On “Real” and “Fake” Knowledge

Quizbowl study tactics vary wildly; each individual has their own study techniques that work for some but not others.

Some people use study lists and/or memorize clue-topic associations. Some would consider this to be “fraudulent” or “fake” knowledge. However, this is a misnomer. This knowledge is not at all fraudulent or fake–it is simply not deep. I strongly dislike the terms “real” and “fake” knowledge. This is because what people consider “fake” knowledge isn’t false; it is simply not the best type of knowledge for the reasons outlined later in this article. I prefer to refer to what people call “fake” knowledge as shallow knowledge. Likewise, I prefer the term deep knowledge to “real” knowledge.

This is not to say that study lists, clue-topic associations, stock clues, or “membowl” (answering Protobowl questions early only because you’ve seen them before) are not sources of deep knowledge. They are not the best ways of learning, but at least you are still learning something. In fact, study lists are HIGHLY HIGHLY recommended for beginners who require a knowledge base and a grasp of the Quizbowl canon. They are the best starting point for any new or inexperienced Quizbowl player. That being said–the reason why the above methods of studying are often referred to as “fake” or “fraudulent” is because they are inferior in the sense that they do not synthesize knowledge. As any intelligent person will tell you, knowledge is not very useful unless it can be integrated together, like a web or network of facts.

Let us take the following example:

From a study list, one could possibly acquire the following information:

Harper Lee —> To Kill a Mockingbird

Yes, this allows you to answer a tossup at the giveaway line. Yes, that is knowledge. I would recommend studying this to anybody who has never heard of To Kill a Mockingbird before, such as a beginner. It is a simple way for establishing a foundation for your knowledge.

However, reading a tossup, bonus, or Wikipedia article would at the very least give you the following information (but you’ll probably learn a lot more):

To Kill a Mockingbird by Harper Lee is narrated by Scout Finch. Her father Atticus Finch is a lawyer who defends Tom Robinson, who is wrongly convicted of sexually assaulting Mayella Ewell.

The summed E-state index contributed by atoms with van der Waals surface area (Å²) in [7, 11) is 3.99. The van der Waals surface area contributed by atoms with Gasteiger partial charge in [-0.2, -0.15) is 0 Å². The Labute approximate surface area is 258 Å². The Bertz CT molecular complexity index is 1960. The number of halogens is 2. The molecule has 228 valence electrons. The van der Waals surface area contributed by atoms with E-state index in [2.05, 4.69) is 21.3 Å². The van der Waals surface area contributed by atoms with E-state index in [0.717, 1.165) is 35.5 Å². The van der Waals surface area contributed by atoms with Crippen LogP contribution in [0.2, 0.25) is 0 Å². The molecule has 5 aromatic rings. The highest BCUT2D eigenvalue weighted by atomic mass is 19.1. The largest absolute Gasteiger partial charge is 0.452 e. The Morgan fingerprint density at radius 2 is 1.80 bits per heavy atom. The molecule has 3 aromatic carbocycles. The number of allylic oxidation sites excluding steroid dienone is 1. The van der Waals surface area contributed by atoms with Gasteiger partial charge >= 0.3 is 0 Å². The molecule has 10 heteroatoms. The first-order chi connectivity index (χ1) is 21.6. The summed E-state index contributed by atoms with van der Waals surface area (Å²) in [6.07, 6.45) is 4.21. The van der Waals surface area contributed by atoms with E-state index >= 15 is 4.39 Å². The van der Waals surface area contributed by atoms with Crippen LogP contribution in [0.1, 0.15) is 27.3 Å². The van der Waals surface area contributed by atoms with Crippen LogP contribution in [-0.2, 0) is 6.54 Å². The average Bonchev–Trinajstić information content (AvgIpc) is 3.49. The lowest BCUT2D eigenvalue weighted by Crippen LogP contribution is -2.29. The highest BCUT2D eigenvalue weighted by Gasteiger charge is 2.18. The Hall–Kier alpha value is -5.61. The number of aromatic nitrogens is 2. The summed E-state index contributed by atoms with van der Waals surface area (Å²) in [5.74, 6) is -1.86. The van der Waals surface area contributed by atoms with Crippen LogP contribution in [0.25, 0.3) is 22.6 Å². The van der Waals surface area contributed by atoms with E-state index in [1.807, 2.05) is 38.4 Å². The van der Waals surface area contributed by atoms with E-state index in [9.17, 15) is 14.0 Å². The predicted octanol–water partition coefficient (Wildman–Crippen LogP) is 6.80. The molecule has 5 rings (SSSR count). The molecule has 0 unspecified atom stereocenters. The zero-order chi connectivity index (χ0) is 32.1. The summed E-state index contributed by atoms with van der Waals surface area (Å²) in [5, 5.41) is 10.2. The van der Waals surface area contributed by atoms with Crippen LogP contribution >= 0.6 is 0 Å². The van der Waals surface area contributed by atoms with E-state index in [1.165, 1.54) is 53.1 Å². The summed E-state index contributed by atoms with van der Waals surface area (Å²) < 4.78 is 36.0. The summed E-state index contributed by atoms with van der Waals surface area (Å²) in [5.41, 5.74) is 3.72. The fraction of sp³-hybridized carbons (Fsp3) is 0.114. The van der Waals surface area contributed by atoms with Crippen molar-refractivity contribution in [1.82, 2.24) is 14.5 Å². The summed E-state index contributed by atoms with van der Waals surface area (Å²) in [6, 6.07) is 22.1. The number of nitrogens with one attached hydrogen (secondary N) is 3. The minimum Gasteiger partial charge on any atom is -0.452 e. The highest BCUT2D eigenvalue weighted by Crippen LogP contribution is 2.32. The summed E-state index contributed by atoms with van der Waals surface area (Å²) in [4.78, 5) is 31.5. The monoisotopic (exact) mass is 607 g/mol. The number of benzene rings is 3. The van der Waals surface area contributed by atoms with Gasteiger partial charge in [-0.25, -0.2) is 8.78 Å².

Not only is this better in the sense that it gives more information, the information is much more synthesized. THIS SYNTHESIS OF KNOWLEDGE IS KEY. It enables you not only to remember information more easily, but allows one to put their knowledge to good use.

I admit that you could probably get many tossups on To Kill a Mockingbird simply by memorizing key words and proper nouns without knowing what they mean (“Atticus Finch, Tom Robinson, Scout Finch, Calpurnia”). However, I strongly, STRONGLY discourage this, as it defeats the purpose of Quizbowl. Quizbowl isn’t meant to be blind memorization of creators and their works or characters in a book; anybody who thinks of Quizbowl this way is destroying the core values of the game. The reason we play Quizbowl is to gain deep knowledge. You aren’t going to find any of this deep knowledge in lists, but you will in deeper texts such as books. Remember: deeper knowledge is your end goal, and lists are just a kickstart you should leave behind as soon as possible as you become more experienced and knowledgeable.

The number one thing I have to say about studying is to never stop synthesizing knowledge. Interested in South American poetry? Then surf the web for other South American poets. A plot summary of Catch-22 caught your eye? Then go and actually read the book! Just as lists are a starting point to get you interested in sources of deep knowledge such as articles and books, treat Quizbowl as a mere starting point to get you interested in the general pursuit of knowledge over the course of your entire life. That, my friend, is what Quizbowl is all about.

~ Ted Gan